As shallow water reefs are harmed, deeper reefs might become refuges to various species. If this becomes true, it isn’t entirely clear how this will affect the current ecosystems of these deep water reefs.

“Shallow reefs are generally thought to be under more pressure—from climate, from fishing, from boats setting anchor, et cetera,” Sih details. “They are more accessible and more easily fished. Mesophotic scientists have often recorded larger fish in deeper habitats, but what is not known is whether they were originally in shallower habitats and got ‘fished out,’ or whether larger/older fish move to avoid heavy fishing pressure at shallower depths.”

Furthermore, the idea of the “refuge” can mean more than one thing.

“Some mesophotic scientists hypothesize that mesophotic reefs can provide spatial refuges, places for fish to go if under pressure or if habitat loss becomes too great, but also there is the question of replacement refuges,’” Sih elaborates. This refers to the idea that if a reef bleaches, dies, or gets wiped out in a cyclone, will its neighboring reef be able to ‘seed’ it with new coral recruits, new habitat-forming sponges, and newly settled reef fishes? I use ‘refuge’ in both senses of the word.”


A Satyrichthys species, also known as a searobin. (Credit: Tiffany Sih)

Getting technical with BRUVS

Every method has its inherent biases and limitations, and the BRUVS apparatus is no exception. The benefit of using BRUVS is that these biases and limitations are generally well-understood, and, of course, the system also offers many benefits. One of the potential biases using BRUVS is counting errors related to over-counting.

“We used MaxN, or the maximum number of individuals we could identify in one frame,” Sih explains. “This is a conservative estimate, and likely when we were counting fish there were many more swimming just outside of the frame or behind the camera, but in order to not over-count individuals appearing and re-appearing, we only used MaxN.”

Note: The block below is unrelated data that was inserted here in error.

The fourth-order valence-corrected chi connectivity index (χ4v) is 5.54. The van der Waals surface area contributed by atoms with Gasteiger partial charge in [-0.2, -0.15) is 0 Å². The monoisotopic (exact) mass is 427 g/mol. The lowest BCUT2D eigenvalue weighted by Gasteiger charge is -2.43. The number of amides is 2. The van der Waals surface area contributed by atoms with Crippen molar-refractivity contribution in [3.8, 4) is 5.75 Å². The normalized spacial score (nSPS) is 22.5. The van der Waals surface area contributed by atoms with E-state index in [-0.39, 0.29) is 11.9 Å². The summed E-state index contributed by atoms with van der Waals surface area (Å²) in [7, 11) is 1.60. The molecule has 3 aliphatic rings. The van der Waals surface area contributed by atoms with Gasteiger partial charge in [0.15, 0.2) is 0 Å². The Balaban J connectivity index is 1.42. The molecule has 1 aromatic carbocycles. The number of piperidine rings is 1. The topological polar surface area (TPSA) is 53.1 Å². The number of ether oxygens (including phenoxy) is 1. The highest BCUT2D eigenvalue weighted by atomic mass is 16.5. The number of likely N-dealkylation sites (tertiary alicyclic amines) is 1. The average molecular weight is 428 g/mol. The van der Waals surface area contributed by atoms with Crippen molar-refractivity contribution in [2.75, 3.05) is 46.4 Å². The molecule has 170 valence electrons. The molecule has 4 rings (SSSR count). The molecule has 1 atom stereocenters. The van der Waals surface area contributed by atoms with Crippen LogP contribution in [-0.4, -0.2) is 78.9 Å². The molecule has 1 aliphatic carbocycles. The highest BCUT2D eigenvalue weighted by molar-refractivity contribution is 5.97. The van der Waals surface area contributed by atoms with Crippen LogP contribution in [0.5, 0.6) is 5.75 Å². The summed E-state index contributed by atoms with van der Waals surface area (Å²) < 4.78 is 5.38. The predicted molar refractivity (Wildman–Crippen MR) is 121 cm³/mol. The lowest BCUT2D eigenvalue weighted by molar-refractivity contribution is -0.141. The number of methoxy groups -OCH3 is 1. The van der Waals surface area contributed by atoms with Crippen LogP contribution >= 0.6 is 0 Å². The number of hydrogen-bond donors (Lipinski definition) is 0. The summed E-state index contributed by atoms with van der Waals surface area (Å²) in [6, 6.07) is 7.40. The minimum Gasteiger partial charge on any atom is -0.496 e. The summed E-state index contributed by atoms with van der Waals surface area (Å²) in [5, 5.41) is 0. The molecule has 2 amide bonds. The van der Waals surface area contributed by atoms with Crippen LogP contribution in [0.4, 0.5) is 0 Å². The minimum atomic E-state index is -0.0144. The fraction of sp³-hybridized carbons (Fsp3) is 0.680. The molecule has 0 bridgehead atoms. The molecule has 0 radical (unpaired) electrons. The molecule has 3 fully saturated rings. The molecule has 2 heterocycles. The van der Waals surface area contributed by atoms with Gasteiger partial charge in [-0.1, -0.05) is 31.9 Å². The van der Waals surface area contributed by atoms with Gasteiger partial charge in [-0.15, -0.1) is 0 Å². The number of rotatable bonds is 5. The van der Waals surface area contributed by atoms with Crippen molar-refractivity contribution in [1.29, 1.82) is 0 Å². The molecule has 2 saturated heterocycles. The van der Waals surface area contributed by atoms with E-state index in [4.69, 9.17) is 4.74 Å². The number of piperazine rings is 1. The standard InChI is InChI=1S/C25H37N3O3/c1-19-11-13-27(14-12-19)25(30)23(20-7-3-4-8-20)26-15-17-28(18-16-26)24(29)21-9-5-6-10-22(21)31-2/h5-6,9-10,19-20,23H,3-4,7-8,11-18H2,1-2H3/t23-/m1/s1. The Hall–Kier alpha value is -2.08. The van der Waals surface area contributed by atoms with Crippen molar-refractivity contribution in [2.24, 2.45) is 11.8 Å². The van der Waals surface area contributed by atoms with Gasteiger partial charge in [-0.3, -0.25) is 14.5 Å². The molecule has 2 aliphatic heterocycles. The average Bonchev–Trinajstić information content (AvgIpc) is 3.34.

The bait plume of the BRUVS apparatus can also present its own problems vis-a-vis the relative amount of attraction it presents to the video.

“To overcome this bias we placed the stations far apart so we would not re-count individuals,” Sih states. “We were also fortunate to have clear water, which made it easier to count and identify fish, and standardized the field of view. For other studies where the water clarity really varies it becomes more essential to estimate how much you can see.”

Sih’s goals also included comparing results from place to place, and sampling across various fish families.

“We knew we were not able to sample all species equally, especially shy, rare or cryptic species,” Sih admits. “Most methods would have similar biases, and BRUVS information could make a good comparison. Some of the most important aspects of the study are reproducibility and archiving information. BRUVS have been used all over Australia and it made the most sense to be able to compare what we have recorded here. By saving images to specific locations we or other researchers can go back and confirm previous sightings, compare images for species identification, describe the surrounding habitats, or answer different questions in a future study.”

In all, working in deeper waters has been an exciting experience, one that Sih recommends, with a few caveats.

“The most helpful piece of advice I would give about working at similar depths with this type of equipment is to have plenty of line!” Sih remarks. “Currents can and did change suddenly during our deployments, and while it originally felt like excess protocol to have ‘twice the amount of line’ per specified target depth attached to each BRUVS unit, at times the full load of line was carried by current and the floats strained to be at the surface. The surface currents often did not reflect what the current was doing at 100 or 200 meter depths. Also, temperature changed dramatically from the tropical air at surface-level to the depths we targeted. We taped desiccant into our depth housings to prevent condensation and fog in our units.”

Sih will soon be taking more deep dives to explore more reefs, and it will be fascinating to see what her team uncovers next.